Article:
No Time to Waste

Maybe it’s just me, but I don’t know anyone who has excess time to waste. With the preparations for PMD’s 15th anniversary, several grants to write, several corporate projects to develop, and running PMD’s regular service program, I’m working 80 hours a week and not happy about it.


So I’m irked when meetings start (and thus end) late or I read about another Big Dig fix at “no taxpayer cost “ (that will cost precious time to many drivers due to reroutings and delays in order for the fixes to be completed).


While wasted time seems to be the status quo, at least PMD service projects start and end on time. We try to respect people’s limited time and their commitment to participate for an entire PMD project. Likewise, we, particularly our volunteer project managers and recipient charities, appreciate when volunteers respect our policies about timeliness. To aid volunteers with this, we ask that they arrive 5-15 minutes in advance of the advertised start time to check and settle in, and we also provide fairly detailed directions and maps with time estimates.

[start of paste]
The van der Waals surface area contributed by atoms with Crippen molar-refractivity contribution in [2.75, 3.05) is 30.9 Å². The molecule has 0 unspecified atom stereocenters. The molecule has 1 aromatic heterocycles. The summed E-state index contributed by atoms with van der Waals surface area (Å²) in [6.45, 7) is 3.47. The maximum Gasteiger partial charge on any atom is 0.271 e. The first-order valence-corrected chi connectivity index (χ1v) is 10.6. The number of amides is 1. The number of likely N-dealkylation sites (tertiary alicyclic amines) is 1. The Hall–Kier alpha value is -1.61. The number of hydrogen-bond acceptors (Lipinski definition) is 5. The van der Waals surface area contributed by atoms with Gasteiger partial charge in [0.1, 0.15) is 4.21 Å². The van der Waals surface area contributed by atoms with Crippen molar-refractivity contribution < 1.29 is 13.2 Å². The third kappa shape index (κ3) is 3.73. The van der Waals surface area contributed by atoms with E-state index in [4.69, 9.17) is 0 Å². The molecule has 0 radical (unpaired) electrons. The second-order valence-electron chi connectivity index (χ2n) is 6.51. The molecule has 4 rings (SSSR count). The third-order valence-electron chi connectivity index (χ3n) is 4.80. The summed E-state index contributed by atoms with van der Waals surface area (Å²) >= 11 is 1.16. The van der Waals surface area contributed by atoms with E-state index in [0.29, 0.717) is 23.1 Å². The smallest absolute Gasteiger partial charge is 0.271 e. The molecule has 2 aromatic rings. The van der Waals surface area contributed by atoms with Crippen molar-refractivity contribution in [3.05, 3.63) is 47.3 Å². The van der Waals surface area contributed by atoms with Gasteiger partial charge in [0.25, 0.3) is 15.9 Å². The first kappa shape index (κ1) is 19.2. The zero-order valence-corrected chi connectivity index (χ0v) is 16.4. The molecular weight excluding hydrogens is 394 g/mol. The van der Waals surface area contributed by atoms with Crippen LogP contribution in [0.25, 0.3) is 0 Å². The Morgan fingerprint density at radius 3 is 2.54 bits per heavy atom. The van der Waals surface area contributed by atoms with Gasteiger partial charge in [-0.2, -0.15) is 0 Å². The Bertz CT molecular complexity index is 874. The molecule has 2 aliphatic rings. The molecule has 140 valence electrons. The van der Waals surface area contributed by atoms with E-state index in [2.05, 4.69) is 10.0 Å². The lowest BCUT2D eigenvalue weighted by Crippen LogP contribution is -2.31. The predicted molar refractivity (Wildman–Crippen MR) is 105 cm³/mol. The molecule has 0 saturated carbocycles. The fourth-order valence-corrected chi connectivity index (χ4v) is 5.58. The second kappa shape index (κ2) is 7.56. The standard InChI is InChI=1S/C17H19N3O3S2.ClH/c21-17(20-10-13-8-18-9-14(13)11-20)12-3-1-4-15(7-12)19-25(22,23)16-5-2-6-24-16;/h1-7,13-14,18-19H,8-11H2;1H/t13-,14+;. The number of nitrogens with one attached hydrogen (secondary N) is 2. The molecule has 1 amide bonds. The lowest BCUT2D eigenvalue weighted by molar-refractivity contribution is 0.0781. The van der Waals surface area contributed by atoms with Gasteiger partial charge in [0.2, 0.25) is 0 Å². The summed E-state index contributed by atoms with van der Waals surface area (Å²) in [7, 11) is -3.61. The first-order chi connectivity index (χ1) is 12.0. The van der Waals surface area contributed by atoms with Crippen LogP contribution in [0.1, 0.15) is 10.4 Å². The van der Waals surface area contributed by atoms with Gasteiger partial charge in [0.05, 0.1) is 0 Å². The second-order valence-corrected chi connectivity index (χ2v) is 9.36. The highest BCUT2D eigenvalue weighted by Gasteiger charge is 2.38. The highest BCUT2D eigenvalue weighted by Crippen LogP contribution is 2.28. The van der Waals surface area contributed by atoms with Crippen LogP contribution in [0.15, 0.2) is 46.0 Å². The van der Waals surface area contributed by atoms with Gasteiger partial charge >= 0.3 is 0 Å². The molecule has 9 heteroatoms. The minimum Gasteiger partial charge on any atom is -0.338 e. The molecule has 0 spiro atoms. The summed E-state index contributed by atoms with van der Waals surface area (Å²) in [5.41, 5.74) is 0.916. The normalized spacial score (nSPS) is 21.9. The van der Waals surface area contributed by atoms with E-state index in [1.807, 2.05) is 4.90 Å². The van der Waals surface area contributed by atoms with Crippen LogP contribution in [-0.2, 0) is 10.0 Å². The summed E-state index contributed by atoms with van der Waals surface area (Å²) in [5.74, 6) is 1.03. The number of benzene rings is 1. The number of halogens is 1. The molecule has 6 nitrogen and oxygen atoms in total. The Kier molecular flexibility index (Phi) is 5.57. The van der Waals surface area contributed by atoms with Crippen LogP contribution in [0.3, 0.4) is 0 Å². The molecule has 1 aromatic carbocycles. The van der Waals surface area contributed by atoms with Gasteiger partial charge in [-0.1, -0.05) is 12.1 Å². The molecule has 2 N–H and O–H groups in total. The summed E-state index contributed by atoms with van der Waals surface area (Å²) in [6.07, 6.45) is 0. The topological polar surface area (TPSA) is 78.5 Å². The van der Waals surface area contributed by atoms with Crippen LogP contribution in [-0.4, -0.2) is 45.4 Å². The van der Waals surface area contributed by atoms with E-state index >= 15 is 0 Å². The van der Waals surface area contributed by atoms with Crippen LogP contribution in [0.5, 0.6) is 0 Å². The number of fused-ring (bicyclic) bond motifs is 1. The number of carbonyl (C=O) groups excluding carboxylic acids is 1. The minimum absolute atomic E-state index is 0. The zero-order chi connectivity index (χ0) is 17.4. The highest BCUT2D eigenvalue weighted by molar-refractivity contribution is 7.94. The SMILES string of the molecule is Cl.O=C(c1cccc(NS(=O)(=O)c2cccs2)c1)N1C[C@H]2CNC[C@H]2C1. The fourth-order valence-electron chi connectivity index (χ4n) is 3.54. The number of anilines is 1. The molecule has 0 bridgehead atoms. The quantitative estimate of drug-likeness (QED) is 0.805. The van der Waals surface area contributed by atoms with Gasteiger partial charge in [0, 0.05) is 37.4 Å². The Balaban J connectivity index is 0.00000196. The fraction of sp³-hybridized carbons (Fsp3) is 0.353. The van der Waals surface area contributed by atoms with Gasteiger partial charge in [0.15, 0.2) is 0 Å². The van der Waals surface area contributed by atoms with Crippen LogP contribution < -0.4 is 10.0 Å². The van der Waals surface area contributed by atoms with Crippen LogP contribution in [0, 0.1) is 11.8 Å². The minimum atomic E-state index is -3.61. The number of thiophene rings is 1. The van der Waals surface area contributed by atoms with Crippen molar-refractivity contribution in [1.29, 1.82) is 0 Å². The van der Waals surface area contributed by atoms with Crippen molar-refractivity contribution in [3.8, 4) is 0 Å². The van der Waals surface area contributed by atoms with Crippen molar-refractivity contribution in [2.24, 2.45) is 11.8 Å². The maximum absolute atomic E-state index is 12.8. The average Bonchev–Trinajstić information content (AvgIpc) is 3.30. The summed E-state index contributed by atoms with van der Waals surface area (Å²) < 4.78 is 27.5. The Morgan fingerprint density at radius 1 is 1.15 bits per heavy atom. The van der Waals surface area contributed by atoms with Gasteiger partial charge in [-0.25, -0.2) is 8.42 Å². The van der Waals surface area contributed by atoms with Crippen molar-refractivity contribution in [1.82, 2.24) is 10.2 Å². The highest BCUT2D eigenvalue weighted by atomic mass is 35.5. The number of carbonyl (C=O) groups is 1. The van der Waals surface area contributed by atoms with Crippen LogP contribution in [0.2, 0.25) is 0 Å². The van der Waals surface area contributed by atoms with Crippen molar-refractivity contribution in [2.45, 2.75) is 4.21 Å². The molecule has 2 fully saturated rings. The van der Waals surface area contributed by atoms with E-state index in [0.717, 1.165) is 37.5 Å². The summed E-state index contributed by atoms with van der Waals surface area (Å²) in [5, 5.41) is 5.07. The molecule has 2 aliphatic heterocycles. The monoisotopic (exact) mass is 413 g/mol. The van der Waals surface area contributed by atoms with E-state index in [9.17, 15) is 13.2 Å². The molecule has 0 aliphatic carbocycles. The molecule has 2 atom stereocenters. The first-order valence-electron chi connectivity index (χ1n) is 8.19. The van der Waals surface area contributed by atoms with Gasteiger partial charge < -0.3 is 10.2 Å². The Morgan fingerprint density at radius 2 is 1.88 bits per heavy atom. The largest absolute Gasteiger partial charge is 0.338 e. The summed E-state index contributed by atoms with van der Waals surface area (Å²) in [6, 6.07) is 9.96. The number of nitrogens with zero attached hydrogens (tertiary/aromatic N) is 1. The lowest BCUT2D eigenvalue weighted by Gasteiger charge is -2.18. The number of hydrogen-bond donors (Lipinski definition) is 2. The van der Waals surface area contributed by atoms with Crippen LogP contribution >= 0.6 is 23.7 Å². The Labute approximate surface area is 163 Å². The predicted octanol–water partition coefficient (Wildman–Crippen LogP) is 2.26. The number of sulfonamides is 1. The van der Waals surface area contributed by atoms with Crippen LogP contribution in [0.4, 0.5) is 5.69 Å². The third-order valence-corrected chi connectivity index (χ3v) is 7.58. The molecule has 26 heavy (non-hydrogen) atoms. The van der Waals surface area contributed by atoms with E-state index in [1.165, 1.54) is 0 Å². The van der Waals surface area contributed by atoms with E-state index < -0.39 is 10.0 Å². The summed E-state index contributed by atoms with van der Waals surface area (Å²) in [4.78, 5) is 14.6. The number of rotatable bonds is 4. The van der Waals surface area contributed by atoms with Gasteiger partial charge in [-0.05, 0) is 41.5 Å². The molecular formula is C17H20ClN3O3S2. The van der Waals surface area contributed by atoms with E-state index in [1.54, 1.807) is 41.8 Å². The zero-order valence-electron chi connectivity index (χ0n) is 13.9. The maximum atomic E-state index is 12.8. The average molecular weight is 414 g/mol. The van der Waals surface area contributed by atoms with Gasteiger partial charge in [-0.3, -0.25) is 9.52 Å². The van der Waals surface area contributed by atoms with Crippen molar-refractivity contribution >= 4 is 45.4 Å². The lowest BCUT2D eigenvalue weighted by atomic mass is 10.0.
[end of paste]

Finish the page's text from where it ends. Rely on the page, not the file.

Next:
Arriving late or not at all are some of the most stressful things volunteers can do to our project managers. Assignments are incomplete. Orientation must be repeated. As a result, late people don’t enjoy volunteering as much and tend to be more critical despite their being responsible for their lateness, our volunteer project managers are unnecessarily stressed, and the on-time volunteers have to compensate.


Now if only I could get PMD’s board of directors to respect each other’s time and to treat their meetings like PMD projects…. Special kudos to Martha, Danielle, and Karen, who worked with me until 10 PM to complete the invitation mailing last week.

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